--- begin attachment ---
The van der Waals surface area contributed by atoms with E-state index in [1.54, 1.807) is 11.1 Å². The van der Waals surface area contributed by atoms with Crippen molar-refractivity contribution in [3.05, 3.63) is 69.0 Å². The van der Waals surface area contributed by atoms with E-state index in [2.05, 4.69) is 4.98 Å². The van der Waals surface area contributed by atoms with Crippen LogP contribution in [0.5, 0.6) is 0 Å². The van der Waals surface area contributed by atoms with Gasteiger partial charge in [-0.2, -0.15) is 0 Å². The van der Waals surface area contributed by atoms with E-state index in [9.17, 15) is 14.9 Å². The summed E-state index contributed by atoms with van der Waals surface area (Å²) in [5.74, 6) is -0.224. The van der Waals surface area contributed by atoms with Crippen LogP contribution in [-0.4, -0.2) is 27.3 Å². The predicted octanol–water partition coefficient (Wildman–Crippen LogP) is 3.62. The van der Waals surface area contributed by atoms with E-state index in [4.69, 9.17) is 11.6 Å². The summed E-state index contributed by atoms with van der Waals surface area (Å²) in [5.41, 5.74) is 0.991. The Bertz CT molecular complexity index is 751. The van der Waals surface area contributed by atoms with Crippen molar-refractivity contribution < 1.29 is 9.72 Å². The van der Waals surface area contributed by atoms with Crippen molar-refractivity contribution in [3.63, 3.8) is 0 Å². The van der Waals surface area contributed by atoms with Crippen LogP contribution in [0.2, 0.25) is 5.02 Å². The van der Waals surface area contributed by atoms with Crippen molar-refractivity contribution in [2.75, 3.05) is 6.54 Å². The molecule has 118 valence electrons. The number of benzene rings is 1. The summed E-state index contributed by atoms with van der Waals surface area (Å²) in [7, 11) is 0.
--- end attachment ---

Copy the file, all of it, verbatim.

The van der Waals surface area contributed by atoms with E-state index in [1.54, 1.807) is 11.1 Å². The van der Waals surface area contributed by atoms with Crippen molar-refractivity contribution in [3.05, 3.63) is 69.0 Å². The van der Waals surface area contributed by atoms with E-state index in [2.05, 4.69) is 4.98 Å². The van der Waals surface area contributed by atoms with Crippen LogP contribution in [0.5, 0.6) is 0 Å². The van der Waals surface area contributed by atoms with Gasteiger partial charge in [-0.2, -0.15) is 0 Å². The van der Waals surface area contributed by atoms with E-state index in [9.17, 15) is 14.9 Å². The summed E-state index contributed by atoms with van der Waals surface area (Å²) in [5.74, 6) is -0.224. The van der Waals surface area contributed by atoms with Crippen LogP contribution in [-0.4, -0.2) is 27.3 Å². The predicted octanol–water partition coefficient (Wildman–Crippen LogP) is 3.62. The van der Waals surface area contributed by atoms with E-state index in [4.69, 9.17) is 11.6 Å². The summed E-state index contributed by atoms with van der Waals surface area (Å²) in [5.41, 5.74) is 0.991. The Bertz CT molecular complexity index is 751. The van der Waals surface area contributed by atoms with Crippen molar-refractivity contribution < 1.29 is 9.72 Å². The van der Waals surface area contributed by atoms with Crippen molar-refractivity contribution in [3.63, 3.8) is 0 Å². The van der Waals surface area contributed by atoms with Crippen LogP contribution in [0.2, 0.25) is 5.02 Å². The van der Waals surface area contributed by atoms with Crippen molar-refractivity contribution in [2.75, 3.05) is 6.54 Å². The molecule has 118 valence electrons. The number of benzene rings is 1. The summed E-state index contributed by atoms with van der Waals surface area (Å²) in [7, 11) is 0.